The Case of Occupy and the Longshoremen’s Union: A Reply to Critics

On December 5, 2011, Znet published my piece, “The Case of Occupy and the Longshoremen’s Union.” The article both in its introduction and its conclusions was highly favorable to the Occupy Wall Street movement and its achievements thus far. It did, however, raise questions concerning Occupy Oakland’s use of the term “General Strike” to describe its November 2, 2011 demonstrations at the Port of Oakland and its subsequent call for a West Coast “General Strike” on December 12.  

The article asked what we mean by a “strike,” and what we mean by a “General Strike” specifically, and it offered some definition as well as historical examples of each. It argued that the issues involved were not semantic but important because strikes are important and that strikes, therefore, “are not to be taken lightly.”

The article then turned to the problematic nature of the December 12 call for a “General Strike” on the West coast docks, a strike for which there was apparently little or no support among significant numbers of dock workers or their unions.

In the event organizers renamed the action a “blockade” and then “community pickets,” an improvement though these two new appellations concealed as much as they revealed.  Never mind. The project, however, was pressed forward as originally intended – a “shutdown of the entire West Coast Waterfront – from Anchorage to San Diego.” And why? The reasons abounded, nearly all quite valid in themselves: to support the Longview ILWU members; to retaliate for police brutality in Oakland; to show the power of the 99%; to energize the working class; as a manifestation of “hatred for capitalism.”

Thus the problem remained – the blockade was to be undertaken despite the fact that the International Longshore and Warehouse Union (ILWU) took the position that it opposed the blockade: Robert McEllrath, the president of the ILWU: "Support is one thing, organization from outside groups attempting to co-opt our struggle in order to advance a broader agenda is quite another and one that is destructive to our democratic process."

Neither was support forthcoming from other dockside unions nor did significant rank and file support emerge. The Oakland teachers’ union (OEA) was the exception.

Hence my criticism of the call and my concern that it displayed a kind of substitutionism that I could not support. That is, especially insofar as Occupy Oakland projected itself as striking in support of the Longview, WA longshoremen, it was an attempt to substitute Occupy Oakland for the workers involved and their unions – without their approval. And that represented in my mind a serious tactical error and one that might have long term consequences in a very new movement.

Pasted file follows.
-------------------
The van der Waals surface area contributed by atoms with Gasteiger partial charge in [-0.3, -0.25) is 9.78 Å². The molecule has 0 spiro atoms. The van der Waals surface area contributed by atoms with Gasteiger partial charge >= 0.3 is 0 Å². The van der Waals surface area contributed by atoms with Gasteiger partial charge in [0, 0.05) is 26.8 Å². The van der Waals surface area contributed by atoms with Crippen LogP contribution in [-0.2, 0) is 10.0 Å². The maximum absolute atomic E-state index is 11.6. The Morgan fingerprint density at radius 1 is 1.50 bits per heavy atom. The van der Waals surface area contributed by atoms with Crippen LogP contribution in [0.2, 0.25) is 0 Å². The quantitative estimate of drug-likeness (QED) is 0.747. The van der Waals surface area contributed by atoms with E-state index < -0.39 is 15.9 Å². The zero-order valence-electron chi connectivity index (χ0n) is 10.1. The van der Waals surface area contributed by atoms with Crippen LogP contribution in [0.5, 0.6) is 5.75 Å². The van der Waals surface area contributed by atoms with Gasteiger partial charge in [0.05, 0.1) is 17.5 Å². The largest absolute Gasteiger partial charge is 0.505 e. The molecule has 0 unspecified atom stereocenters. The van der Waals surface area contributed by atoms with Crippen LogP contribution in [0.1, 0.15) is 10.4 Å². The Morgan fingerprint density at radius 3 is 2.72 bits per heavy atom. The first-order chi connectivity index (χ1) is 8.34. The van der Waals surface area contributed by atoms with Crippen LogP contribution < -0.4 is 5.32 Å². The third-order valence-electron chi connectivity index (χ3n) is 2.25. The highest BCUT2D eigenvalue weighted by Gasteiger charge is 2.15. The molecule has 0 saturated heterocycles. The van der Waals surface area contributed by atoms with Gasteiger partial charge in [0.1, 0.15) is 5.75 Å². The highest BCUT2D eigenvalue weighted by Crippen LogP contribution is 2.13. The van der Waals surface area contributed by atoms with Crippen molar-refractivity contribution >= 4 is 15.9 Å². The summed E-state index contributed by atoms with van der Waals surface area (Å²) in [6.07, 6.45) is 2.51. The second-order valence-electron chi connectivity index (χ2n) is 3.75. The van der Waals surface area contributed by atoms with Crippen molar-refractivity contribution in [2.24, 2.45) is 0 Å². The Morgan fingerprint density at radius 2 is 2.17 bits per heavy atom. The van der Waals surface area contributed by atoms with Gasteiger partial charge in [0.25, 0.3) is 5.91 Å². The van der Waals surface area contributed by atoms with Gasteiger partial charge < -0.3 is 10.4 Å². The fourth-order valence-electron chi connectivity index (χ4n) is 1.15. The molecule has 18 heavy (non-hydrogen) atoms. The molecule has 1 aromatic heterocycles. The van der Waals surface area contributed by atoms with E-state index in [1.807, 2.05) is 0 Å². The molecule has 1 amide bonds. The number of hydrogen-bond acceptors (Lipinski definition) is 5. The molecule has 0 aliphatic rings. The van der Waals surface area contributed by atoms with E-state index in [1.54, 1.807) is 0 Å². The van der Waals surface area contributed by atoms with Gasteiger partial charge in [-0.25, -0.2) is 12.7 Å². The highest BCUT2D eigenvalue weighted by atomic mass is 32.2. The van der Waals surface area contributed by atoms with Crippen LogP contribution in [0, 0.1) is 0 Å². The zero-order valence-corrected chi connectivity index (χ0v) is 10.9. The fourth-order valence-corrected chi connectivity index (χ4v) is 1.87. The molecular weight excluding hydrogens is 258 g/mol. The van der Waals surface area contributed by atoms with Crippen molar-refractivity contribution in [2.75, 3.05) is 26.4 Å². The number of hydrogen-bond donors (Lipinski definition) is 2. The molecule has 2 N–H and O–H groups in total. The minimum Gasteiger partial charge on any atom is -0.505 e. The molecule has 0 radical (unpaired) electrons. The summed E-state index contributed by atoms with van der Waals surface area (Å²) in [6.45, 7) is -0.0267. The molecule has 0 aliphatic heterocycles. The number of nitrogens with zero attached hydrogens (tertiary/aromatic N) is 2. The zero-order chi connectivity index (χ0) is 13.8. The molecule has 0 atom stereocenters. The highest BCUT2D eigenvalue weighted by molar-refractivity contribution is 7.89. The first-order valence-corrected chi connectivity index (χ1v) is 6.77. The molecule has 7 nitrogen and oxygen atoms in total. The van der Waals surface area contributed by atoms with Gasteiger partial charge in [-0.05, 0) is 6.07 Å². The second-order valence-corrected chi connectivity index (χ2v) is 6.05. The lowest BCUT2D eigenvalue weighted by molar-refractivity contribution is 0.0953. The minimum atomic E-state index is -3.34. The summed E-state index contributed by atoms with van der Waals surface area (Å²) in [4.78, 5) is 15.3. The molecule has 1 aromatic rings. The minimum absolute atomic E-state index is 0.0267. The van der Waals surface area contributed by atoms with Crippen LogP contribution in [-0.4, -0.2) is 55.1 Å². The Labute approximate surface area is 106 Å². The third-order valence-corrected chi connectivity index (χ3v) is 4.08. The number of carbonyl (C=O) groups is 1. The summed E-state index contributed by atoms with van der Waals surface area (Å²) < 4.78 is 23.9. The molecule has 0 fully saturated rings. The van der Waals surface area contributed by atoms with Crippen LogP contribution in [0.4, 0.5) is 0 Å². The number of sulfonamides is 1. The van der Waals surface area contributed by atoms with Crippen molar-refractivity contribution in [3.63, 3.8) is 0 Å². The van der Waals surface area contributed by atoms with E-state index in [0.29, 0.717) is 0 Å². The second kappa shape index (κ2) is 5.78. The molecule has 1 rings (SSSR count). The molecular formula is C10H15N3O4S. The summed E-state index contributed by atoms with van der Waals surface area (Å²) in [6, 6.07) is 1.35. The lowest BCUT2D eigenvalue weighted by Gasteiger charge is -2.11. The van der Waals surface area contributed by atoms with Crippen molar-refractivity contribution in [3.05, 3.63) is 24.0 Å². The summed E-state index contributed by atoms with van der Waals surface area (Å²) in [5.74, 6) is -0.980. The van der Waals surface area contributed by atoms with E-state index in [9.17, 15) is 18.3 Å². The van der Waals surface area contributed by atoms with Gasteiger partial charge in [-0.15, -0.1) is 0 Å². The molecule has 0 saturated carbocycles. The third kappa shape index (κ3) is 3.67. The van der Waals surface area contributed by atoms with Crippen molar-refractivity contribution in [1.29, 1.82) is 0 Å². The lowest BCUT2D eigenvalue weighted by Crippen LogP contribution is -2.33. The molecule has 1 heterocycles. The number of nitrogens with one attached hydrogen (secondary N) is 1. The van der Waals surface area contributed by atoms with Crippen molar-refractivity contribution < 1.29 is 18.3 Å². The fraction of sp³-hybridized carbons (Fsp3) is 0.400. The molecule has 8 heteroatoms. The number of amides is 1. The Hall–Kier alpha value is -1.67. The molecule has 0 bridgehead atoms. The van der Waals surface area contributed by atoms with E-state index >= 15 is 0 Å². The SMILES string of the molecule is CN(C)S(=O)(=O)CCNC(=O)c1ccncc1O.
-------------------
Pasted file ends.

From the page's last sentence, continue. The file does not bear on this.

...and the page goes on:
The event itself and replies to my article have only strengthened this belief. I will mention just a few: an email from Jay contended “…occupy is… the larger working class movement…” A Portland, OR writer responded to CounterPunch, which also published the article: “this action is conducted by and for the entire working class in order to send a rebuke to the 1% who own and control distribution and transportation.” Steve D’Arcy replied with this in Znet, “It is not the ILWU apparatus — dutifully enforcing the terms of its collective agreements — that represents the workers' movement here. It is the General Assemblies of the west coast Occupy movement.” (my emphases)

I can only respond that, no, Occupy is not the “larger working class movement” and that it does not “represent” the worker’s movement here. It may aspire to, it may attempt to organize and lead that movement. But it does not do that now. And the diminished turnouts, including by workers, speak for themselves.

Another set of responses seemed not interested in the notion of “substitutionism” but with the facts concerning the shutdown as I reported them, arguing that the shutdown did indeed have significant working class and labor support.

I had written: “I confess to knowing little about the officers of the ILWU, the same for the rank and file. But now, for better or worse, the case is that neither the officers of the ILWU nor any significant section of its members support the December actions planned by Occupy Oakland.” Readers will have to judge for themselves. I believe this was in fact the case.

Lee Sustar, writing in one of two responses to me featured simultaneously in Socialist Worker quoted the above and then countered with this: "I think people [on the docks] do have sympathy and feel connected with Occupy as a whole," said Anthony Leviege, an ILWU member for 11 years who is active with Occupy Oakland. Working alongside other Occupy activists to leaflet the docks in recent weeks, he estimated that about 50 percent of the workers he's talked to expressed some sympathy for the December 12 action.”